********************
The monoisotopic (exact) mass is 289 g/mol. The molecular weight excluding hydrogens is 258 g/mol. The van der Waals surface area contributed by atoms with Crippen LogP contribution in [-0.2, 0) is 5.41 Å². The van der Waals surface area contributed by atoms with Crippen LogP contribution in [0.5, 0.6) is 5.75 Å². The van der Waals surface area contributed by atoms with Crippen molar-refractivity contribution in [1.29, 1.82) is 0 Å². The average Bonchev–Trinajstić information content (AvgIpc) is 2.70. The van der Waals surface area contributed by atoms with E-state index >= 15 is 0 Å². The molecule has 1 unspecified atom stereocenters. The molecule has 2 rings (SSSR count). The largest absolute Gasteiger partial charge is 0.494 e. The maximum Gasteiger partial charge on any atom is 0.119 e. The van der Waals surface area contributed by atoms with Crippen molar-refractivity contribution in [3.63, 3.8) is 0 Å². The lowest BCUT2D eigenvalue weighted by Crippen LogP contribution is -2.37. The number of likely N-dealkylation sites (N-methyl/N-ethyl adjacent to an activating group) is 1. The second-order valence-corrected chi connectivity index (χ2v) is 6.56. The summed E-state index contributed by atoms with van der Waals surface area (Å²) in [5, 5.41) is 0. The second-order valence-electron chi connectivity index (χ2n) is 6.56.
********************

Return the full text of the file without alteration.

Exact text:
The monoisotopic (exact) mass is 289 g/mol. The molecular weight excluding hydrogens is 258 g/mol. The van der Waals surface area contributed by atoms with Crippen LogP contribution in [-0.2, 0) is 5.41 Å². The van der Waals surface area contributed by atoms with Crippen LogP contribution in [0.5, 0.6) is 5.75 Å². The van der Waals surface area contributed by atoms with Crippen molar-refractivity contribution in [1.29, 1.82) is 0 Å². The average Bonchev–Trinajstić information content (AvgIpc) is 2.70. The van der Waals surface area contributed by atoms with E-state index >= 15 is 0 Å². The molecule has 1 unspecified atom stereocenters. The molecule has 2 rings (SSSR count). The largest absolute Gasteiger partial charge is 0.494 e. The maximum Gasteiger partial charge on any atom is 0.119 e. The van der Waals surface area contributed by atoms with Crippen molar-refractivity contribution in [3.63, 3.8) is 0 Å². The lowest BCUT2D eigenvalue weighted by Crippen LogP contribution is -2.37. The number of likely N-dealkylation sites (N-methyl/N-ethyl adjacent to an activating group) is 1. The second-order valence-corrected chi connectivity index (χ2v) is 6.56. The summed E-state index contributed by atoms with van der Waals surface area (Å²) in [5, 5.41) is 0. The second-order valence-electron chi connectivity index (χ2n) is 6.56.